The job ends up being a participant in a horrific game set up to entertain some rich Europeans, and the worker is unable to escape until the game is played out - assuming he survives.

As I mentioned above, the reveal of what he is expected to do is horrifying, and the actual execution (so to speak) of the game's first round is suitably tense and draining. However, the same process is repeated a few more times in succession, and since we know the workman will survive (no other competitor is defined as anything more than another body in the game), the tension quickly drains away, leaving us waiting around for the thing to end. And then once it does, we don't really see much about how the worker is affected by what he went through - he starts up a few new plot threads which are not followed up, and then the movie suddenly ends when happenstance brings one of the other competitors back into the picture.

I know this will come across as another "ugly American" opinion, but I can't help but think that an American remake of the film would be an improvement. I don't mean adding more gore, although that would likely happen; I mean improving the pacing, making the thing have more movement about it. And I say this as someone who much prefers most of the original Japanese horror films over their recent American remakes.

I can't give this one star - the brief period where the film gets it right, gets it very right - but it certainly isn't three-star material. Two stars, and let me know when the remake shows up.

Thursday, March 1, 2007

Newspeak or Dumbspeak

Apparently, a legislator in Florida would like to ban a term from being used in documents or even spoken by state employees - no word on whether thinking the term is still allowed. What is the term? Illegal Alien. What party does the legislator belong to? Need you ask?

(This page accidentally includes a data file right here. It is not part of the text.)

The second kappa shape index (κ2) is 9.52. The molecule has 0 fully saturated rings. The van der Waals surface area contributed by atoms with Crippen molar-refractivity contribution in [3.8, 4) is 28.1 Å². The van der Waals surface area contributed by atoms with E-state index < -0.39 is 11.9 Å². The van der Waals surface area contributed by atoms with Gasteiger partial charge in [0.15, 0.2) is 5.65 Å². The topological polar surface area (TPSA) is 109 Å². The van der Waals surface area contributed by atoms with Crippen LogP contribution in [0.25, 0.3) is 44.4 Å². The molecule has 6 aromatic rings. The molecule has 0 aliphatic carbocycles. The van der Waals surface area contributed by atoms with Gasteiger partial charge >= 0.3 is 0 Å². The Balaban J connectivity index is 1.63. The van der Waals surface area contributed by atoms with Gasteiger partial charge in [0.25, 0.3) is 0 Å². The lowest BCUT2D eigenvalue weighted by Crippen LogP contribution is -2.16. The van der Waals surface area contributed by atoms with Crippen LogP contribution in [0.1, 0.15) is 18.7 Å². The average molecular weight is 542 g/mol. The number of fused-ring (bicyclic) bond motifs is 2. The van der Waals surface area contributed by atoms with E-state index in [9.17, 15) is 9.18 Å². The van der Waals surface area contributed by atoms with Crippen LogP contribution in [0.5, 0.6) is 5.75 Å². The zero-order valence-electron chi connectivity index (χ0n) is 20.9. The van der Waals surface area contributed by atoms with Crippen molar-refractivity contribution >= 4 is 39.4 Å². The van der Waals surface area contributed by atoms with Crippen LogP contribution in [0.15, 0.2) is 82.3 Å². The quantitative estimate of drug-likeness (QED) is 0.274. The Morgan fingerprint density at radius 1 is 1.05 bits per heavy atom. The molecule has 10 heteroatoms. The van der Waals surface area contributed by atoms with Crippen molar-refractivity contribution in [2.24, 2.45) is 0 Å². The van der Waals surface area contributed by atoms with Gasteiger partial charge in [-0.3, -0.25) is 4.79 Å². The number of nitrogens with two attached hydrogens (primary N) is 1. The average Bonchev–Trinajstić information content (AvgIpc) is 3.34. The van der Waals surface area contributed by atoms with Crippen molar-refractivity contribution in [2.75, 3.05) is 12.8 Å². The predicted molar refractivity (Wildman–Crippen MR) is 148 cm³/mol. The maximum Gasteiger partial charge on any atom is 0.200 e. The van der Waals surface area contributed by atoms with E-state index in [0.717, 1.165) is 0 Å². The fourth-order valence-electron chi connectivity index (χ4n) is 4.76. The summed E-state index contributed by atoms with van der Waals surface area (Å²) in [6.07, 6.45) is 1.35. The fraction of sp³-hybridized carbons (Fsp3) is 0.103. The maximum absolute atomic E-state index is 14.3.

Oh, and what is her problem with the term? Allegedly, not the word illegal:

"I personally find the word 'alien' offensive when applied to individuals, especially to children," said Sen. Frederica Wilson, D-Miami. "An alien to me is someone from out of space."

Well, I personally find people who claim to represent the public who don't know the basics of the English language to be offensive. The first definition of alien is "An unnaturalized foreign resident of a country. Also called noncitizen." More specifically, the word alien has a legal definition: "Foreign-born persons who have not been naturalized to become U.S. citizens under federal law and the Constitution." And while E.T. does fall under this definition, so do the millions of invaders (sorry, "undocumented immigrants") who pass in and out of the country at will.

So either the honorable senator is being disingenuous as to the reason for this bill, or she is admitting amazing ignorance as to her chosen field of work. It's fifty-fifty in my mind which is correct, but regardless of her rationale, one thing is clear - we definitely need to stamp out this kind of niggardly thinking.